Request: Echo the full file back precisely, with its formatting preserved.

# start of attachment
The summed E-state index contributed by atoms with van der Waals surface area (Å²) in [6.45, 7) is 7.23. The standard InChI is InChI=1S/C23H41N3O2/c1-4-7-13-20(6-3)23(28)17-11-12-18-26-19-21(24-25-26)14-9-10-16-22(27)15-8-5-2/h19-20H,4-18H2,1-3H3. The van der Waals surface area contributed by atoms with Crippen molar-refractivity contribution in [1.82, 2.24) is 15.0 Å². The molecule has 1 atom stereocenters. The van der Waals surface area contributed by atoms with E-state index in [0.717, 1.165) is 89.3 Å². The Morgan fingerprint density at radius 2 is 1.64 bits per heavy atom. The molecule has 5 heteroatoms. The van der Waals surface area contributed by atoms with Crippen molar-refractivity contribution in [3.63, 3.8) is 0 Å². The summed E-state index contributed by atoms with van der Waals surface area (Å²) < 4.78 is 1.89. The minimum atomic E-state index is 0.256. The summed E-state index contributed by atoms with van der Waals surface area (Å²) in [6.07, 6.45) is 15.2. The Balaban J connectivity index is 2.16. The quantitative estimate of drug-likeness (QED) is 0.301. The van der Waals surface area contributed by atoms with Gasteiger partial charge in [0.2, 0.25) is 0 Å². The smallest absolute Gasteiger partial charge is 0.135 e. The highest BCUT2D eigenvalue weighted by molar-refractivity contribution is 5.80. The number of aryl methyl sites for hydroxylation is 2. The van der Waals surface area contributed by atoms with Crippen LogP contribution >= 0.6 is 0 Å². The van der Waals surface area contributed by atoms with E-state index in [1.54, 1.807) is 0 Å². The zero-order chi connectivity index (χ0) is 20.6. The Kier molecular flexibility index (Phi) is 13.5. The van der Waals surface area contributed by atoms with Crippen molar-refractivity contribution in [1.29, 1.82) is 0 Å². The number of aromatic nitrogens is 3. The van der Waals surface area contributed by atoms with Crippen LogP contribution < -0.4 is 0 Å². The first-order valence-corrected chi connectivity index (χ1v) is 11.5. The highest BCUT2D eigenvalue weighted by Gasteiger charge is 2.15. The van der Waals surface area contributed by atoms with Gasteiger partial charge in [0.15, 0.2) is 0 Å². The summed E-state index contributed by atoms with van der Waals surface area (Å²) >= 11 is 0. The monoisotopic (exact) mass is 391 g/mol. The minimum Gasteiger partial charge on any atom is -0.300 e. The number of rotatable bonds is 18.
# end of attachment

The summed E-state index contributed by atoms with van der Waals surface area (Å²) in [6.45, 7) is 7.23. The standard InChI is InChI=1S/C23H41N3O2/c1-4-7-13-20(6-3)23(28)17-11-12-18-26-19-21(24-25-26)14-9-10-16-22(27)15-8-5-2/h19-20H,4-18H2,1-3H3. The van der Waals surface area contributed by atoms with Crippen molar-refractivity contribution in [1.82, 2.24) is 15.0 Å². The molecule has 1 atom stereocenters. The van der Waals surface area contributed by atoms with E-state index in [0.717, 1.165) is 89.3 Å². The Morgan fingerprint density at radius 2 is 1.64 bits per heavy atom. The molecule has 5 heteroatoms. The van der Waals surface area contributed by atoms with Crippen molar-refractivity contribution in [3.63, 3.8) is 0 Å². The summed E-state index contributed by atoms with van der Waals surface area (Å²) < 4.78 is 1.89. The minimum atomic E-state index is 0.256. The summed E-state index contributed by atoms with van der Waals surface area (Å²) in [6.07, 6.45) is 15.2. The Balaban J connectivity index is 2.16. The quantitative estimate of drug-likeness (QED) is 0.301. The van der Waals surface area contributed by atoms with Gasteiger partial charge in [0.2, 0.25) is 0 Å². The smallest absolute Gasteiger partial charge is 0.135 e. The highest BCUT2D eigenvalue weighted by molar-refractivity contribution is 5.80. The number of aryl methyl sites for hydroxylation is 2. The van der Waals surface area contributed by atoms with Crippen LogP contribution >= 0.6 is 0 Å². The van der Waals surface area contributed by atoms with E-state index in [1.54, 1.807) is 0 Å². The zero-order chi connectivity index (χ0) is 20.6. The Kier molecular flexibility index (Phi) is 13.5. The van der Waals surface area contributed by atoms with Crippen molar-refractivity contribution in [1.29, 1.82) is 0 Å². The number of aromatic nitrogens is 3. The van der Waals surface area contributed by atoms with Crippen LogP contribution < -0.4 is 0 Å². The first-order valence-corrected chi connectivity index (χ1v) is 11.5. The highest BCUT2D eigenvalue weighted by Gasteiger charge is 2.15. The van der Waals surface area contributed by atoms with Gasteiger partial charge in [0.15, 0.2) is 0 Å². The summed E-state index contributed by atoms with van der Waals surface area (Å²) >= 11 is 0. The monoisotopic (exact) mass is 391 g/mol. The minimum Gasteiger partial charge on any atom is -0.300 e. The number of rotatable bonds is 18.